Issue nº 234
People Always Know What Is Best For Us
A centipede decided to ask the forest’s wise man - the monkey - what the best medication would be for the ache in his legs.
"That’s rheumatism,” said the monkey. “You have way too many legs. You should be like me; have only two; rheumatism rarely appears.”
"And what do I do to have only two legs?”
"Don’t bother me with details,” answered the monkey. “A wise man only gives the best advice; you solve your problem.”
Can I Help?
As soon as he opened the church, a priest saw a woman come in, sit in the front pew and place her head between her hands. Two hours later, he noticed that the woman was still there, in the same position.
Concerned, he decided to approach her.
"Can I do anything for you?” he asked.
"No, thanks,” she answered. “I was already getting all the help I needed when you interrupted me.”
Jesuit Anthony Mello says, "In a monastery the words ‘Don’t Speak’ are not written. It is written, however, ‘Speak only if you can improve silence.’”
I Know What is Right
A peasant was returning home when he saw a donkey in the field.
"I’m not just any donkey,” said the animal. “I saw the messiah being born. I’ve lived for two thousand years and I am alive to give this testimony.”
Alarmed, the peasant ran to the church and told it to the parish priest. “Impossible,” he said. The peasant took the priest by the hand and took him where the donkey was. The animal repeated everything it had said.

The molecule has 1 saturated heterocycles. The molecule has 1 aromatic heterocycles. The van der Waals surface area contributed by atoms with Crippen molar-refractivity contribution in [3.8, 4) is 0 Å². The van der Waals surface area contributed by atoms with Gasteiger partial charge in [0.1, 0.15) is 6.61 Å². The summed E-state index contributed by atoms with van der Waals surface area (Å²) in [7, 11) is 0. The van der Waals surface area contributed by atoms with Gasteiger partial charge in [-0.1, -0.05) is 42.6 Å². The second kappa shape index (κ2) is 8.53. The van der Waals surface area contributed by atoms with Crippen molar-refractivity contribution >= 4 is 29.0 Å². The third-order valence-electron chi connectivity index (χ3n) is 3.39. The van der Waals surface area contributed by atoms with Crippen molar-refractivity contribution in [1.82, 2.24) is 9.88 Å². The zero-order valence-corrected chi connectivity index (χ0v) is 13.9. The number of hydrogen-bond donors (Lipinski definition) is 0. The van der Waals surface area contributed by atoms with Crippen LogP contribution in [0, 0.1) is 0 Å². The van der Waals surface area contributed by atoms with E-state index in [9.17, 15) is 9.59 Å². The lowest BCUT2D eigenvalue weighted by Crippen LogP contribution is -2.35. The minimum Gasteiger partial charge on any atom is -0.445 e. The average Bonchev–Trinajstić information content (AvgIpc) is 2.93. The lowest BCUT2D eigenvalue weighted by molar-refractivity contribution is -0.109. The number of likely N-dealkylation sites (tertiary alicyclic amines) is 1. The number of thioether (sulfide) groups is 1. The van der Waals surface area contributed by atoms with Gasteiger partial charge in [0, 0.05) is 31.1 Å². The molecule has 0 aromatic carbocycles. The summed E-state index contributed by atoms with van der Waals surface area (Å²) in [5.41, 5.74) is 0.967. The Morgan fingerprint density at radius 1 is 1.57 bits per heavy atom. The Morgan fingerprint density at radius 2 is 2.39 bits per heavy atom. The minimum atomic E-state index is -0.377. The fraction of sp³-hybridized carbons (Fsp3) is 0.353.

“I’ll say it again: animals don’t speak,” said the priest.
“But you heard it!” the peasant insisted.
“How foolish you are! You’d rather believe in an ass than in a priest!”
That Will Work for Us as Well
A tale by the Lebanese writer Mikail Naaimé can illustrate the danger of following other’s methods, as noble as they may seem.
"We need to free ourselves from the slavery in which mankind keeps us,” an ox said to its companions. “For years we hear human beings saying that the door to freedom is stained with the blood of the martyrs. We will find it and will get in there with the power of four horns.”
They walked for days and nights through the road until they saw a door stained with blood.
"Here is the door to freedom,” they said. “We know our brothers were sacrificed in there.”
One by one, the oxen began to enter. And only inside, when it was way too late, did they realized that it was the door to the slaughterhouse.
Deciding on the Destinies of Others
Malba Tahan tells the story of a man who met an angel in the desert and gave him water.
“I am the angel of death and I came to get you,” said the angel. “But as you were kind, I will lend you the Book of Destiny for five minutes; you may change what you want.”
The angel gave the man the book. As he was leafing through its pages, the man began reading about the lives of his neighbors. And he got discontented,
“These people don’t deserve such nice things,” he said. With the pen in hand, he began worsening the lives of each one.
Finally, he reached the page of his destiny. He saw his tragic end, but as he prepared to change it, the book disappeared. Five minutes had already passed.
And right there, the angel took the man’s soul.
|Agenda: if you want to know where Paulo Coelho will be this month, please click here|